By Anna Smith
Canada Day wasn’t the only thing worth celebrating this July 1st, with the weekend also being the date of choice for the anniversary of the hamlet of Schuler.
The event was a long time coming, said Committee Chair Brad Herman, with planning initially starting in the fall of 2020, right before the pandemic hit.
“We really weren’t sure what was going to take place and you know, so it actually COVID was quite a hindrance because it took quite a while to get things organized. A lot of businesses that you deal with for donations for services, you couldn’t pre book any of that stuff,” said Herman.
The uncertainty and the long wait made it all the more worth it to see the June 30th–July 2nd weekend finally take place, as visitors from throughout Canada and the states paid mind to the sign warning them to check their fuel for the journey ahead and made their way to Schuler.
“We had about 550 guests registered. And then we had Yeah, we had extras that had shown up,” said Herman.
They estimate they had 615 visitors in total, which is a “it was a really good turnout,” said Herman.
“We also got lots and lots of positive feedback,” said Herman. “There’s nothing but you know, really, really good feedback, positive feedback, everyone was very appreciative of what the Organising Committee took on and was able to accomplish and how well run it was. It was nice. Really nice to hear.”
The weekend featured a pancake breakfast, various kids activities, and a beer garden with live music, as well as opportunities to tour the ultra-modern Schuler School and the Fire Hall equipment, and look at various pieces of memorabilia from longtime residents of the hamlet,
The St. Joseph’s Catholic Church was even open for the occasion, though the building has been closed for use recently.
“It turned out really nice. I mean, it was a super duper hot day, and it was pretty windy. So the heat in the wind, you can’t do anything about it. But other than that, everything went just just perfectly,” said Herman. “We had a lot of real good kids events, and there was a really good cross section of, you know, of people, right, from, you know, three months of age to 93.”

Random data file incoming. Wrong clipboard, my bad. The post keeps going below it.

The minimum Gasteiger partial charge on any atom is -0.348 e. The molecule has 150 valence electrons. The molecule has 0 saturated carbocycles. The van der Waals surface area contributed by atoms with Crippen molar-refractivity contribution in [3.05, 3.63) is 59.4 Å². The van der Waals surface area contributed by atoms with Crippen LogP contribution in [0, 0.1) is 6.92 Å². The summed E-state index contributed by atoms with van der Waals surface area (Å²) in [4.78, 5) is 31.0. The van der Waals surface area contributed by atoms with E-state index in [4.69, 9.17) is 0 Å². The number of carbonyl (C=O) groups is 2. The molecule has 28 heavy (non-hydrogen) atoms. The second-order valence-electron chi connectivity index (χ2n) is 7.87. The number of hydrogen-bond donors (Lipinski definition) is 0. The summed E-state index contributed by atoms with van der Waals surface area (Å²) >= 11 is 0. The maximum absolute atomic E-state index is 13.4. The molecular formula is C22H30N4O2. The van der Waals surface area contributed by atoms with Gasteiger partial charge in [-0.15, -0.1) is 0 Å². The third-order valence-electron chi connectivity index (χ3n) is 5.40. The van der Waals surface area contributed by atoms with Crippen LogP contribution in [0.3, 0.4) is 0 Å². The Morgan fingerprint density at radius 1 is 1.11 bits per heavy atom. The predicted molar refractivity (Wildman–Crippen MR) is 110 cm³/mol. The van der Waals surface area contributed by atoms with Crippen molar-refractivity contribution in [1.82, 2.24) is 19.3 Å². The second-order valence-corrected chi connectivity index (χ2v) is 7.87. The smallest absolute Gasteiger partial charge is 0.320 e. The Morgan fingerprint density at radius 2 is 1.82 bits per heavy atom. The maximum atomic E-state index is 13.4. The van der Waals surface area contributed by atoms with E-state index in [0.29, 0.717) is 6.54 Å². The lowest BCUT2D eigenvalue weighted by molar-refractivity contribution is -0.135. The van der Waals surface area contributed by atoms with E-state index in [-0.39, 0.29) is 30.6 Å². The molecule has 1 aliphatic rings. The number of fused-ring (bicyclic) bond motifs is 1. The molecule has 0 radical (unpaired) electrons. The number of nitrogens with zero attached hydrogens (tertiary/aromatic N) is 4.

Above all however, it was an opportunity for those who held the town dear in their hearts to come home, socialize, and trade stories; some people had not been back to Schuler in decades, said Herman, and it was fantastic to see them returned for the celebration.
“One of the big positives was some of the young people that you know, the 20 Somethings that stepped up to help; it’s somethingI had a lot of compliments on,” said Herman. “You know, a lot of the people really appreciated us but they were really, really stoked to see the young age group step up and help. They said it was pretty, pretty nice to see because you don’t see that all the time, different different age groups working together.
“We’re quite happy to see that as well. Quite a few of us had quite a few comments on our, on our kids helping. So that makes a dad proud,” said Herman.
He added that part of the hope is that when the time comes again to celebrate another Schuler milestone, these young men and women will be the ones to step up yet again and organize, and that their children will want to be involved, as well.
“We were just trying to meld the past with the present. And hopefully, incorporate a little bit of the future. And it was a success. A huge success, I think,” said Herman.